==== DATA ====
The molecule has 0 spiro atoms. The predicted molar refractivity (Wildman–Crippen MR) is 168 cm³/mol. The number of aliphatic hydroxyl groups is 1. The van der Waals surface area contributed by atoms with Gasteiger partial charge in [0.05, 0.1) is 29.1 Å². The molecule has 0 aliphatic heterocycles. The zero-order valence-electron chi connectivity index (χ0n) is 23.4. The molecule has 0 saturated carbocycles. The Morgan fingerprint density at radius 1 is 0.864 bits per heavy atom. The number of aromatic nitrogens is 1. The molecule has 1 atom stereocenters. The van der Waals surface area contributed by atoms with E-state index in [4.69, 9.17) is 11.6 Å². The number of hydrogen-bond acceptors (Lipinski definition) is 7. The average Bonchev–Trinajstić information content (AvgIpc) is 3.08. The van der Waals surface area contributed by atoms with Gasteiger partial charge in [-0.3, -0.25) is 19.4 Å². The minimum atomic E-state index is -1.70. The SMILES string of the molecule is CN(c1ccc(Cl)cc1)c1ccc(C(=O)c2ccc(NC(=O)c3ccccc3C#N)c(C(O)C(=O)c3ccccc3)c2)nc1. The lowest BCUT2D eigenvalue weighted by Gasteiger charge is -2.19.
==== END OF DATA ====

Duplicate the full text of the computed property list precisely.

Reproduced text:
The molecule has 0 spiro atoms. The predicted molar refractivity (Wildman–Crippen MR) is 168 cm³/mol. The number of aliphatic hydroxyl groups is 1. The van der Waals surface area contributed by atoms with Gasteiger partial charge in [0.05, 0.1) is 29.1 Å². The molecule has 0 aliphatic heterocycles. The zero-order valence-electron chi connectivity index (χ0n) is 23.4. The molecule has 0 saturated carbocycles. The Morgan fingerprint density at radius 1 is 0.864 bits per heavy atom. The number of aromatic nitrogens is 1. The molecule has 1 atom stereocenters. The van der Waals surface area contributed by atoms with E-state index in [4.69, 9.17) is 11.6 Å². The number of hydrogen-bond acceptors (Lipinski definition) is 7. The average Bonchev–Trinajstić information content (AvgIpc) is 3.08. The van der Waals surface area contributed by atoms with Gasteiger partial charge in [-0.3, -0.25) is 19.4 Å². The minimum atomic E-state index is -1.70. The SMILES string of the molecule is CN(c1ccc(Cl)cc1)c1ccc(C(=O)c2ccc(NC(=O)c3ccccc3C#N)c(C(O)C(=O)c3ccccc3)c2)nc1. The lowest BCUT2D eigenvalue weighted by Gasteiger charge is -2.19.